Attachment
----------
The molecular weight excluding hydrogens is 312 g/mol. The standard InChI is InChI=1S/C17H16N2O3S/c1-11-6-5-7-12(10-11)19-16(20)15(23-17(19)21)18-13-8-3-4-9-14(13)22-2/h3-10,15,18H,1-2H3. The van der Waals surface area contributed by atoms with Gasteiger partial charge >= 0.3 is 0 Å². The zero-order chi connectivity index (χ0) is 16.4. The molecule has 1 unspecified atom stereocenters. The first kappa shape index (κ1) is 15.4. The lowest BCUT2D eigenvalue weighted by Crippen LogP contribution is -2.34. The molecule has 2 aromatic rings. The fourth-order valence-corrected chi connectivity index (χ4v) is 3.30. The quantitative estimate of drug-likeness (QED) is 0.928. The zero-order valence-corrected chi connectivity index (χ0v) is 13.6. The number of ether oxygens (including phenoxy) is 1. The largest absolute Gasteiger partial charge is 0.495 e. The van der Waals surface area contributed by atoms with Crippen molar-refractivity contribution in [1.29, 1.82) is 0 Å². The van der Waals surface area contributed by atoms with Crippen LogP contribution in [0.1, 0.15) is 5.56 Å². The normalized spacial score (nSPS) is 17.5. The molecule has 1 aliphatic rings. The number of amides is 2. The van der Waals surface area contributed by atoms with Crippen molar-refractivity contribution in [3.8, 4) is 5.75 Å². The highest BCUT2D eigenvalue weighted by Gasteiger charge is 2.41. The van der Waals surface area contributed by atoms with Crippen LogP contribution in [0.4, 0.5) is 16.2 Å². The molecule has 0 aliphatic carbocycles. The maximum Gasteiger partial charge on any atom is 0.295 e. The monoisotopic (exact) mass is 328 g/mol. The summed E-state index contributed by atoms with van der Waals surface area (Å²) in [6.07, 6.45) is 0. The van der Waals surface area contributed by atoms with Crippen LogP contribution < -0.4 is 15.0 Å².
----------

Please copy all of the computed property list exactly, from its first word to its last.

The molecular weight excluding hydrogens is 312 g/mol. The standard InChI is InChI=1S/C17H16N2O3S/c1-11-6-5-7-12(10-11)19-16(20)15(23-17(19)21)18-13-8-3-4-9-14(13)22-2/h3-10,15,18H,1-2H3. The van der Waals surface area contributed by atoms with Gasteiger partial charge >= 0.3 is 0 Å². The zero-order chi connectivity index (χ0) is 16.4. The molecule has 1 unspecified atom stereocenters. The first kappa shape index (κ1) is 15.4. The lowest BCUT2D eigenvalue weighted by Crippen LogP contribution is -2.34. The molecule has 2 aromatic rings. The fourth-order valence-corrected chi connectivity index (χ4v) is 3.30. The quantitative estimate of drug-likeness (QED) is 0.928. The zero-order valence-corrected chi connectivity index (χ0v) is 13.6. The number of ether oxygens (including phenoxy) is 1. The largest absolute Gasteiger partial charge is 0.495 e. The van der Waals surface area contributed by atoms with Crippen molar-refractivity contribution in [1.29, 1.82) is 0 Å². The van der Waals surface area contributed by atoms with Crippen LogP contribution in [0.1, 0.15) is 5.56 Å². The normalized spacial score (nSPS) is 17.5. The molecule has 1 aliphatic rings. The number of amides is 2. The van der Waals surface area contributed by atoms with Crippen molar-refractivity contribution in [3.8, 4) is 5.75 Å². The highest BCUT2D eigenvalue weighted by Gasteiger charge is 2.41. The van der Waals surface area contributed by atoms with Crippen LogP contribution in [0.4, 0.5) is 16.2 Å². The molecule has 0 aliphatic carbocycles. The maximum Gasteiger partial charge on any atom is 0.295 e. The monoisotopic (exact) mass is 328 g/mol. The summed E-state index contributed by atoms with van der Waals surface area (Å²) in [6.07, 6.45) is 0. The van der Waals surface area contributed by atoms with Crippen LogP contribution < -0.4 is 15.0 Å².